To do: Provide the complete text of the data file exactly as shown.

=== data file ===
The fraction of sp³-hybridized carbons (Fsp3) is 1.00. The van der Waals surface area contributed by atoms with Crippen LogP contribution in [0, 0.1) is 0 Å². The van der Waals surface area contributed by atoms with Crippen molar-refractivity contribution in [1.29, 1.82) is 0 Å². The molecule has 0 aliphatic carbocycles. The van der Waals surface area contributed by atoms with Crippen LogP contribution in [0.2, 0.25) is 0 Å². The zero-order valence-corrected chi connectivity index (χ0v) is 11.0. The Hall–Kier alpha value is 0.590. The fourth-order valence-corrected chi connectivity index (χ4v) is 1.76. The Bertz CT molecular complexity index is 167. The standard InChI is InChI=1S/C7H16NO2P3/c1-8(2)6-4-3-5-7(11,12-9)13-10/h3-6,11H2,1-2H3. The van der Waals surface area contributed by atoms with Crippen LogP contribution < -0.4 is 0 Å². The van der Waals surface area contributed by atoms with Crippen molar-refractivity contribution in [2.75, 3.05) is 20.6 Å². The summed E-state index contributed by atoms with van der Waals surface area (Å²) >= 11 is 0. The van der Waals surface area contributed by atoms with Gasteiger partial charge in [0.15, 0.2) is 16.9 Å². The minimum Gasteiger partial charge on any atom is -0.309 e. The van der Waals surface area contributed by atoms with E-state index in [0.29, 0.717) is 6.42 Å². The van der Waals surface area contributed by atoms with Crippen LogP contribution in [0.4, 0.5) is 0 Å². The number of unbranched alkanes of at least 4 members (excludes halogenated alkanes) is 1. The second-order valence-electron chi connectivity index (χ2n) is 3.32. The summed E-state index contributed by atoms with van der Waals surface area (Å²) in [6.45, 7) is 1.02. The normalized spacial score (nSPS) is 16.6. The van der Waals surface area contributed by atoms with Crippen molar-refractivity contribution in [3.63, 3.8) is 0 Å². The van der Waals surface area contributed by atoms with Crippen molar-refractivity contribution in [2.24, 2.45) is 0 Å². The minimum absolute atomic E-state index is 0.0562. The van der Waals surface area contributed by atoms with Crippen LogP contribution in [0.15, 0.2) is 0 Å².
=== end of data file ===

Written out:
The fraction of sp³-hybridized carbons (Fsp3) is 1.00. The van der Waals surface area contributed by atoms with Crippen LogP contribution in [0, 0.1) is 0 Å². The van der Waals surface area contributed by atoms with Crippen molar-refractivity contribution in [1.29, 1.82) is 0 Å². The molecule has 0 aliphatic carbocycles. The van der Waals surface area contributed by atoms with Crippen LogP contribution in [0.2, 0.25) is 0 Å². The zero-order valence-corrected chi connectivity index (χ0v) is 11.0. The Hall–Kier alpha value is 0.590. The fourth-order valence-corrected chi connectivity index (χ4v) is 1.76. The Bertz CT molecular complexity index is 167. The standard InChI is InChI=1S/C7H16NO2P3/c1-8(2)6-4-3-5-7(11,12-9)13-10/h3-6,11H2,1-2H3. The van der Waals surface area contributed by atoms with Crippen LogP contribution < -0.4 is 0 Å². The van der Waals surface area contributed by atoms with Crippen molar-refractivity contribution in [2.75, 3.05) is 20.6 Å². The summed E-state index contributed by atoms with van der Waals surface area (Å²) >= 11 is 0. The van der Waals surface area contributed by atoms with Gasteiger partial charge in [0.15, 0.2) is 16.9 Å². The minimum Gasteiger partial charge on any atom is -0.309 e. The van der Waals surface area contributed by atoms with E-state index in [0.29, 0.717) is 6.42 Å². The van der Waals surface area contributed by atoms with Crippen LogP contribution in [0.4, 0.5) is 0 Å². The number of unbranched alkanes of at least 4 members (excludes halogenated alkanes) is 1. The second-order valence-electron chi connectivity index (χ2n) is 3.32. The summed E-state index contributed by atoms with van der Waals surface area (Å²) in [6.45, 7) is 1.02. The normalized spacial score (nSPS) is 16.6. The van der Waals surface area contributed by atoms with Crippen molar-refractivity contribution in [3.63, 3.8) is 0 Å². The van der Waals surface area contributed by atoms with Crippen molar-refractivity contribution in [2.24, 2.45) is 0 Å². The minimum absolute atomic E-state index is 0.0562. The van der Waals surface area contributed by atoms with Crippen LogP contribution in [0.15, 0.2) is 0 Å².